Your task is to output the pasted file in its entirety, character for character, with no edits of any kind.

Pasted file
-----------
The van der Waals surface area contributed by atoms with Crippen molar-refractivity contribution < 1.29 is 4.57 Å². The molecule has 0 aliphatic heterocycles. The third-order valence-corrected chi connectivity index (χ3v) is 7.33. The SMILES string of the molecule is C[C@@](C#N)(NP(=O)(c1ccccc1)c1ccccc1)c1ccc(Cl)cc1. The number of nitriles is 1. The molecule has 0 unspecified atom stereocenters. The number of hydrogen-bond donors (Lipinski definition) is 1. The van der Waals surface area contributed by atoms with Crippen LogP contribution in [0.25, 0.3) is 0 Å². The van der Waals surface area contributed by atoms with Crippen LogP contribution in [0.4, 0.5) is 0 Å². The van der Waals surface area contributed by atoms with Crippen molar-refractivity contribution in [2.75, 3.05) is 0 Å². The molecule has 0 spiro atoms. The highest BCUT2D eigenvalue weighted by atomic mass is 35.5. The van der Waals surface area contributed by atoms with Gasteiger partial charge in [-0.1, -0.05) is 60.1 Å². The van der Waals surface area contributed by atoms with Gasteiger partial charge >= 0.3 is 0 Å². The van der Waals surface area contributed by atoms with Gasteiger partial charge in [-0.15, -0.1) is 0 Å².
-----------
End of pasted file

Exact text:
The van der Waals surface area contributed by atoms with Crippen molar-refractivity contribution < 1.29 is 4.57 Å². The molecule has 0 aliphatic heterocycles. The third-order valence-corrected chi connectivity index (χ3v) is 7.33. The SMILES string of the molecule is C[C@@](C#N)(NP(=O)(c1ccccc1)c1ccccc1)c1ccc(Cl)cc1. The number of nitriles is 1. The molecule has 0 unspecified atom stereocenters. The number of hydrogen-bond donors (Lipinski definition) is 1. The van der Waals surface area contributed by atoms with Crippen LogP contribution in [0.25, 0.3) is 0 Å². The van der Waals surface area contributed by atoms with Crippen LogP contribution in [0.4, 0.5) is 0 Å². The van der Waals surface area contributed by atoms with Crippen molar-refractivity contribution in [2.75, 3.05) is 0 Å². The molecule has 0 spiro atoms. The highest BCUT2D eigenvalue weighted by atomic mass is 35.5. The van der Waals surface area contributed by atoms with Gasteiger partial charge in [-0.1, -0.05) is 60.1 Å². The van der Waals surface area contributed by atoms with Gasteiger partial charge >= 0.3 is 0 Å². The van der Waals surface area contributed by atoms with Gasteiger partial charge in [-0.15, -0.1) is 0 Å².